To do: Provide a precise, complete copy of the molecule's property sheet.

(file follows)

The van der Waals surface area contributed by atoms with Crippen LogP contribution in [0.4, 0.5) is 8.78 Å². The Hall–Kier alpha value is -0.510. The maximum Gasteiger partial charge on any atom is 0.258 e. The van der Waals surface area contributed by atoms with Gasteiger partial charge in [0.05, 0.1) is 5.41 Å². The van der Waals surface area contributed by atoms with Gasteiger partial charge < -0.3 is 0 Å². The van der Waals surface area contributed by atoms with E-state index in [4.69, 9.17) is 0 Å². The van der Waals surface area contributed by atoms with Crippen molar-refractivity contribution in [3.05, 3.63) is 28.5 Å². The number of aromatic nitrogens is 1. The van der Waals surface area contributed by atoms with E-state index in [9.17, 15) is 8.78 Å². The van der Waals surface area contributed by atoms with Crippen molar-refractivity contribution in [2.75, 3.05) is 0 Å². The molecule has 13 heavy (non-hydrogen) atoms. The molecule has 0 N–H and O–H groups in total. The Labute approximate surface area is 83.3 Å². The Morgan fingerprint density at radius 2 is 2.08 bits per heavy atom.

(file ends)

The van der Waals surface area contributed by atoms with Crippen LogP contribution in [0.4, 0.5) is 8.78 Å². The Hall–Kier alpha value is -0.510. The maximum Gasteiger partial charge on any atom is 0.258 e. The van der Waals surface area contributed by atoms with Gasteiger partial charge in [0.05, 0.1) is 5.41 Å². The van der Waals surface area contributed by atoms with Gasteiger partial charge < -0.3 is 0 Å². The van der Waals surface area contributed by atoms with E-state index in [4.69, 9.17) is 0 Å². The van der Waals surface area contributed by atoms with Crippen molar-refractivity contribution in [3.05, 3.63) is 28.5 Å². The number of aromatic nitrogens is 1. The van der Waals surface area contributed by atoms with E-state index in [9.17, 15) is 8.78 Å². The van der Waals surface area contributed by atoms with Crippen molar-refractivity contribution in [2.75, 3.05) is 0 Å². The molecule has 13 heavy (non-hydrogen) atoms. The molecule has 0 N–H and O–H groups in total. The Labute approximate surface area is 83.3 Å². The Morgan fingerprint density at radius 2 is 2.08 bits per heavy atom.